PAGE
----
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Harper v. St. Clair County

IN THE UNITED STATES DISTRICT COURT FOR THE SOUTHERN DISTRICT OF ILLINOIS


March 29, 2006

BAKARI S. HARPER, INMATE #323212, PLAINTIFF,
v.
ST. CLAIR COUNTY, ILLINOIS, KENNETH HALL REGIONAL HOSPITAL AND WEXFORD HEALTH SERVICES, DEFENDANTS.

The opinion of the court was delivered by: Stiehl, District Judge.

MEMORANDUM AND ORDER

Plaintiff, an inmate in the St. Clair County Jail, brings this action for deprivations of his constitutional rights pursuant to 42 U.S.C. § 1983. Plaintiff previously was granted leave to proceed in forma pauperis, and he has tendered his initial partial filing fee as ordered.

This case is now before the Court for a preliminary review of the complaint pursuant to 28 U.S.C. § 1915A, which provides:

(a) Screening.-- The court shall review, before docketing, if feasible or, in any event, as soon as practicable after docketing, a complaint in a civil action in which a prisoner seeks redress from a governmental entity or officer or employee of a governmental entity.

(b) Grounds for Dismissal.-- On review, the court shall identify cognizable claims or dismiss the complaint, or any portion of the complaint, if the complaint--

(1) is frivolous, malicious, or fails to state a claim on which relief may be granted; or

(2) seeks monetary relief from a defendant who is immune from such relief.

28 U.S.C. § 1915A. An action or claim is frivolous if "it lacks an arguable basis either in law or in fact." Neitzke v. Williams, 490 U.S. 319, 325 (1989). Upon careful review of the complaint and any supporting exhibits, the Court finds it appropriate to exercise its authority under § 1915A; this action is legally frivolous and thus subject to summary dismissal.

Plaintiff claims that while in the St. Clair County Jail, he suffered from boils, bruises and pus bumps. He was placed on a series of five different medications over a seven-week period; he was eventually diagnosed with a staph infection. He complains that he was not placed in quarantine until after he was taken off his medications, and he believes that he became temporarily immune to antibiotics due to the other medications he was given. He also claims that a dead bug was removed from his armpit, which he blames on the unsterile environment of the jail.

To state a claim under § 1983, a plaintiff must allege the violation of a right secured by the Constitution and laws of the United States, and must show that the alleged deprivation was committed by a person acting under color of state law. West v. Atkins, 487 U.S. 42, 48 (1988).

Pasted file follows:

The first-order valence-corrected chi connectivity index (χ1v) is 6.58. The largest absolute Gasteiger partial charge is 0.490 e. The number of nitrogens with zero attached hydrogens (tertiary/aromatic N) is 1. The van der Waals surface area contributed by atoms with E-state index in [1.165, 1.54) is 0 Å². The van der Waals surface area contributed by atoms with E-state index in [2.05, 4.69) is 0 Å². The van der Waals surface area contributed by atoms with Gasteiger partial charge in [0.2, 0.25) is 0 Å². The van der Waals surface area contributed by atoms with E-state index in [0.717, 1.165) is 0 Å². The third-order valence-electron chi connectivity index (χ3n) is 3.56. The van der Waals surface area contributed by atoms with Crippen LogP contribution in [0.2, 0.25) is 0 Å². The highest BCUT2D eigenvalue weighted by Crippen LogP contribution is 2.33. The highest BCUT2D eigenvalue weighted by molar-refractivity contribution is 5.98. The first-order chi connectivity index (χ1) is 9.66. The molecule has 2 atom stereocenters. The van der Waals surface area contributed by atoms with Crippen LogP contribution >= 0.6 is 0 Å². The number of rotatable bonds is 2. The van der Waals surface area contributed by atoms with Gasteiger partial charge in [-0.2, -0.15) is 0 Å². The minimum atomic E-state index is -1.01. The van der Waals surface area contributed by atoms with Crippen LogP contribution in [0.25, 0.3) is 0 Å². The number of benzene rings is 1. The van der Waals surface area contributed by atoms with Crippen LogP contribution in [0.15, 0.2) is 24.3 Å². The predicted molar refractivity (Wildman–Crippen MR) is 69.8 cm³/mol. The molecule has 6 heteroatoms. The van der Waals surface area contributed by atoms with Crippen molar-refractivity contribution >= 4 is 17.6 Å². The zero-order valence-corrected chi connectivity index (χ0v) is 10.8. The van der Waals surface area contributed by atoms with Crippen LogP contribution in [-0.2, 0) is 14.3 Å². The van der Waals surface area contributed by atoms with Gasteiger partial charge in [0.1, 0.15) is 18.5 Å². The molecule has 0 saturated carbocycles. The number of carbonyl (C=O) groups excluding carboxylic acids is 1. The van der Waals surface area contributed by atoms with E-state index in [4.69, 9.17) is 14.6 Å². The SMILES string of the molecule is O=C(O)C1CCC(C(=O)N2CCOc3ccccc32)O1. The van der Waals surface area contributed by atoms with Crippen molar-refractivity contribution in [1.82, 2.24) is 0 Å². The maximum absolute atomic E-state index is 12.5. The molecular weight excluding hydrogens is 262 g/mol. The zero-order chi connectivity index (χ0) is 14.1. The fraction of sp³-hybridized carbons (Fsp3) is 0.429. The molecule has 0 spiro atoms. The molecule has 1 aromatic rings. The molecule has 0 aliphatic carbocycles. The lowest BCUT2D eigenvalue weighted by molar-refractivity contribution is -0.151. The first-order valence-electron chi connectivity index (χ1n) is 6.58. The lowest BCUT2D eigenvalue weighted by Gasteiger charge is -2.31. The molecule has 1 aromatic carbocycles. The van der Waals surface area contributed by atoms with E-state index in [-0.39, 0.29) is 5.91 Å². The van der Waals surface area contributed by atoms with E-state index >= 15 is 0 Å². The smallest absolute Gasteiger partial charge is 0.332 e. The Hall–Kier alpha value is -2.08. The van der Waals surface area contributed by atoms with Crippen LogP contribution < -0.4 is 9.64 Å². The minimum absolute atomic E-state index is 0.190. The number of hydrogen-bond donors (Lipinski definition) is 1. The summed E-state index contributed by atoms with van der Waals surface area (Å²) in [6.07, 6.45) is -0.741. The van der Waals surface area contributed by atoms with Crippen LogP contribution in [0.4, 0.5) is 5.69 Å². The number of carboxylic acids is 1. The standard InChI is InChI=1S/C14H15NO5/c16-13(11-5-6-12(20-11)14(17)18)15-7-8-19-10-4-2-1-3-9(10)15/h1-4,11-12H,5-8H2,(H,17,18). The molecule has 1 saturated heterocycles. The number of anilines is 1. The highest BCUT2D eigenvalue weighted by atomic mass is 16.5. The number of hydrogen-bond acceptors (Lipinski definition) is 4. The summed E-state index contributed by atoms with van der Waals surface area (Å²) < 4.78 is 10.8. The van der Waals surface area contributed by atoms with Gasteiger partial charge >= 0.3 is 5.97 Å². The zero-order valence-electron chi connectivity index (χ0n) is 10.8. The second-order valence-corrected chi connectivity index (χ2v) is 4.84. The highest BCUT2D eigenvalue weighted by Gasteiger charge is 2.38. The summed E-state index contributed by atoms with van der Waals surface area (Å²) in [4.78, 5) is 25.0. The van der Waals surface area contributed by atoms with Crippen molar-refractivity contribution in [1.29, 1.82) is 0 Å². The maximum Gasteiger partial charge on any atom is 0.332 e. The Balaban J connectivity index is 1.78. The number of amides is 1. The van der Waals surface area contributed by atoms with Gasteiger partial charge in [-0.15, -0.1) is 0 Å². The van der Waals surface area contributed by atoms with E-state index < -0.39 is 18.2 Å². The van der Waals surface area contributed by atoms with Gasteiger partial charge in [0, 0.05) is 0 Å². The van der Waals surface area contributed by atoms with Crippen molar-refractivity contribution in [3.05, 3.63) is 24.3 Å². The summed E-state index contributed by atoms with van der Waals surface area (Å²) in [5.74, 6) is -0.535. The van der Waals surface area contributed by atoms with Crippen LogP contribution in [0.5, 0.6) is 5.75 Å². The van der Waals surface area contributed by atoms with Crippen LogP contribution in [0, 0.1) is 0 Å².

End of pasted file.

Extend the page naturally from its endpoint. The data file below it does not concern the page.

A state official violates the due process rights of a pretrial detainee when she acts with deliberate indifference toward the detainee's serious medical needs. Murphy v. Walker, 51 F.3d 714, 717 (7th Cir.1995); Brownell v. Figel, 950 F.2d 1285, 1289 (7th Cir.1991); Salazar v. City of Chicago, 940 F.2d 233, 239 (7th Cir.1991). The Seventh Circuit has observed that "deliberate indifference" is simply a synonym for intentional or reckless conduct, and that "reckless" describes conduct so dangerous that the deliberate nature of the defendant's actions can be inferred. Brownell, 950 F.2d at 1290. In this sense, the due process standard is analogous to that utilized in the Eighth Amendment context, where prison officials may be found liable for disregarding a substantial risk to an inmate's health or safety. See Farmer v. Brennan, 511 U.S. 825, 114 S.Ct. 1970, 128 L.Ed.2d 811 (1994). In both cases, the relevant inquiry is whether the official actually knew about the plaintiff's condition, not whether a reasonable official should have known. Compare Brownell, 950 F.2d at 1291 (applying a subjective standard in the Fourteenth Amendment context) with Farmer, 511 U.S. at 837, 114 S.Ct. 1970 (applying a subjective standard in the Eighth Amendment context).

Qian v. Kautz, 168 F.3d 949, 955-56 (7th Cir. 1999).

In this case, it is clear from the complaint that Defendants were not deliberately indifferent to Plaintiff's medical needs. Quite the contrary -- he was seen by doctors and nurses on a regular basis, and his progress on medication was monitored, evaluated and adjusted. Although Defendants may not have arrived at the proper diagnosis and treatment as quickly as Plaintiff would have liked, the Court cannot find that Plaintiff was subjected to any constitutional violations in the treatment of this medical condition.

In summary, Plaintiff's complaint does not survive review under § 1915A. Accordingly, this action is DISMISSED with prejudice. Plaintiff is advised that the dismissal of this action will count as one of his three allotted "strikes" under the provisions of 28 U.S.C. § 1915(g).

IT IS SO ORDERED.

WILLIAM D. STIEHL DISTRICT JUDGE

20060329

© 1992-2006 VersusLaw Inc.



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